Perhaps this will make an interesting plot twist in the next Jurassic Park movie

Jack Horner, the paleontologist who was the model for Dr Alan Grant in the Jurassic Park, has been ‘forced out’ of his position at the Museum of the Rockies, and is now working at the Burke Museum in Seattle. Good for the Burke, was my first thought, but the second was, “Why is the Museum of the Rockies kicking out their most famous scientist?” Then I read the story.

First reasonable reason — he’s 70. That’s a good age to step back from the grind…but ask me again in 10 years.

The second reason Horner gives is politics. The second reason is that museum director Shelley McKamey, the museum director, is married to Pat Leiggi, director of paleontology and exhibits. He says they’ve had it in for him, and criticizes the fact that their marriage creates an automatic alliance that overpowers other obligations. He’s basically objecting to the marital status of other people at the museum, claiming it gives them an unfair advantage. Which answered nothing — why would the fact that a couple of museum directors are married mean he’d be squeezed out?

And then Horner himself explains why they opposed him, and my sympathy evaporates.

The problem started in 2012, Horner said, when he married then 19-year-old undergraduate student Vanessa Weaver. He “adored” Weaver, but the marriage was their way of telling the university — she wasn’t one of his students — to butt out of their relationship after Horner was instructed to officially disclose the nature of their relationship and was told they would be scrutinized.

“And then they could check on it and they could decide on it. They could come say anything they want, so we got married so we could do anything,” Horner said. “And through the whole thing she had a boyfriend. There wasn’t like something nefarious going on. I adore her. She’s adorable, obviously we really like each other.” They’re divorced now, but still friends.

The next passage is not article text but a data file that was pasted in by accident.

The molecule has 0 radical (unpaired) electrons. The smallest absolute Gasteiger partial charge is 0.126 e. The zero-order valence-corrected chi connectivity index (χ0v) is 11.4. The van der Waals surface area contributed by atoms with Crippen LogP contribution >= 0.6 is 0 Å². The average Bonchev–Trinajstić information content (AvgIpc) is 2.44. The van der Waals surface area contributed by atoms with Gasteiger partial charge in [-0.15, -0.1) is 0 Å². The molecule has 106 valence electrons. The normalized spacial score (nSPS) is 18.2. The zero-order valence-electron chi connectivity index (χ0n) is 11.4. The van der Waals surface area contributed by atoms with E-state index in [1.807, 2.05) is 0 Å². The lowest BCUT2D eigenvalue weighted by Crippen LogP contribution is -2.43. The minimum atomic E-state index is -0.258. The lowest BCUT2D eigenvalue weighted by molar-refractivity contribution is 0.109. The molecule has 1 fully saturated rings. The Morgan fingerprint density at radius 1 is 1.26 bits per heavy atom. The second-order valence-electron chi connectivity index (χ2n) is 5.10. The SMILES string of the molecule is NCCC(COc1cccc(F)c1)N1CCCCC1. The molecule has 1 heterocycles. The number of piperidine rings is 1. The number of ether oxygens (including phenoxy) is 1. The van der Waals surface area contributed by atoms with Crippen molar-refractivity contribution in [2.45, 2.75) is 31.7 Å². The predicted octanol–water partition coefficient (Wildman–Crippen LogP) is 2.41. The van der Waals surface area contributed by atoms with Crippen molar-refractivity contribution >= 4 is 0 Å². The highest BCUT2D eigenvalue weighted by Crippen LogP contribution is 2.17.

McKamey and Leiggi “went apoplectic” over the marriage, Horner said. “Before that happened they were my best friends. They basically haven’t talked to me since.”


OK, so he was fooling around with a student who was less than a third of his age, and thought he could legitimize it with the university by entering into a sham marriage? I don’t think university’s objection would be to sexual activity out of wedlock — this is the 21st century, and as we all know, universities are bastions of liberalism — but to sexual activity with a student. Trying to get around that problem with what he openly admits was a fake marriage makes the problem worse.

And now he’s divorced? Does that mean he’s going to be looking for another sweet young thing?

Now I’m wondering if the Burke Museum is keeping an eye on him.


  1. Nerd of Redhead, Dances OM Trolls says

    but ask me again in 10 years.

    That is presuming there is no major changes in the health events to either you or Mary in that interval. I would hope that.

  2. Crys T says

    Maybe it’s because I’ve been awake for far too long, but I’m stuck on the fact that this guy’s name is actually Jack Horner.

  3. johnmarley says

    @Crys T (#4)

    but I’m stuck on the fact that this guy’s name is actually Jack Horner

    I’m relieved that I’m not the only one.

  4. microraptor says

    Matrim @6: He was, which was why he was described as having a large beard in the original novel. He was also the basis for Robert Burke in the second film (the guy who was eaten by a T-Rex). Horner’s big contribution to the JP film line, IIRC, was convincing them to use Spinosaurus in the third film because he didn’t like T-Rex.

  5. brett says